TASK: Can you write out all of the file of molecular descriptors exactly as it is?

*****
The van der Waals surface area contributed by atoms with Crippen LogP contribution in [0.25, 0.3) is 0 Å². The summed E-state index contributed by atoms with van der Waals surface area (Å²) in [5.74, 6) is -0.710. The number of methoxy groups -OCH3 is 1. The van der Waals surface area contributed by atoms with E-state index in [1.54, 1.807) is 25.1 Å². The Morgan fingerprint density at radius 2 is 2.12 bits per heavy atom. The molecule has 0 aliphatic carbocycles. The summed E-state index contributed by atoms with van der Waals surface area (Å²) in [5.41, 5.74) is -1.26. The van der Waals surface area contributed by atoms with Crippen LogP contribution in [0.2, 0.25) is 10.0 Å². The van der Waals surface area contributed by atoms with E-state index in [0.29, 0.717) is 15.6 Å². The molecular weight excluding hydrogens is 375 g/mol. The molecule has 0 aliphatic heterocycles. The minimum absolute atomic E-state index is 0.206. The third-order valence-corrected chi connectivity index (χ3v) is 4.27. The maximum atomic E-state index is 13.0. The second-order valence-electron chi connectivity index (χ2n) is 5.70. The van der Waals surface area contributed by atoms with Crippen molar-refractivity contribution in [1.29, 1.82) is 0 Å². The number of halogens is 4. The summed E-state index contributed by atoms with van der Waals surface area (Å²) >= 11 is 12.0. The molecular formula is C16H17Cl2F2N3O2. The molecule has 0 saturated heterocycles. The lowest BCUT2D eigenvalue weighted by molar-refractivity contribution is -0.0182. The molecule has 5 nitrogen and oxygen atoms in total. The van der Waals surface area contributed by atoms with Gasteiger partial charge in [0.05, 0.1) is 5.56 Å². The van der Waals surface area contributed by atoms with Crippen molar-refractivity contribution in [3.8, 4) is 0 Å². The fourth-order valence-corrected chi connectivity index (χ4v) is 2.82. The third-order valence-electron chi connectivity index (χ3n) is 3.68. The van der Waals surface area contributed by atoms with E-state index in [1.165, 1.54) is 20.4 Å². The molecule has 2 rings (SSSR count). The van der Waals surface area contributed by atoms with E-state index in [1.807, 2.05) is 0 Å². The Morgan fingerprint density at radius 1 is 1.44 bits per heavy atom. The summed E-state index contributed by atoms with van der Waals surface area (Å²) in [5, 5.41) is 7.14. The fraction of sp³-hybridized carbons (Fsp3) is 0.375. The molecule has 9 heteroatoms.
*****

The van der Waals surface area contributed by atoms with Crippen LogP contribution in [0.25, 0.3) is 0 Å². The summed E-state index contributed by atoms with van der Waals surface area (Å²) in [5.74, 6) is -0.710. The number of methoxy groups -OCH3 is 1. The van der Waals surface area contributed by atoms with E-state index in [1.54, 1.807) is 25.1 Å². The Morgan fingerprint density at radius 2 is 2.12 bits per heavy atom. The molecule has 0 aliphatic carbocycles. The summed E-state index contributed by atoms with van der Waals surface area (Å²) in [5.41, 5.74) is -1.26. The van der Waals surface area contributed by atoms with Crippen LogP contribution in [0.2, 0.25) is 10.0 Å². The van der Waals surface area contributed by atoms with E-state index in [0.29, 0.717) is 15.6 Å². The molecular weight excluding hydrogens is 375 g/mol. The molecule has 0 aliphatic heterocycles. The minimum absolute atomic E-state index is 0.206. The third-order valence-corrected chi connectivity index (χ3v) is 4.27. The maximum atomic E-state index is 13.0. The second-order valence-electron chi connectivity index (χ2n) is 5.70. The van der Waals surface area contributed by atoms with Crippen molar-refractivity contribution in [1.29, 1.82) is 0 Å². The number of halogens is 4. The summed E-state index contributed by atoms with van der Waals surface area (Å²) >= 11 is 12.0. The molecular formula is C16H17Cl2F2N3O2. The molecule has 0 saturated heterocycles. The lowest BCUT2D eigenvalue weighted by molar-refractivity contribution is -0.0182. The molecule has 5 nitrogen and oxygen atoms in total. The van der Waals surface area contributed by atoms with Gasteiger partial charge in [0.05, 0.1) is 5.56 Å². The van der Waals surface area contributed by atoms with Crippen molar-refractivity contribution in [3.8, 4) is 0 Å². The fourth-order valence-corrected chi connectivity index (χ4v) is 2.82. The third-order valence-electron chi connectivity index (χ3n) is 3.68. The van der Waals surface area contributed by atoms with E-state index in [1.165, 1.54) is 20.4 Å². The molecule has 2 rings (SSSR count). The van der Waals surface area contributed by atoms with E-state index in [1.807, 2.05) is 0 Å². The Morgan fingerprint density at radius 1 is 1.44 bits per heavy atom. The summed E-state index contributed by atoms with van der Waals surface area (Å²) in [5, 5.41) is 7.14. The fraction of sp³-hybridized carbons (Fsp3) is 0.375. The molecule has 9 heteroatoms.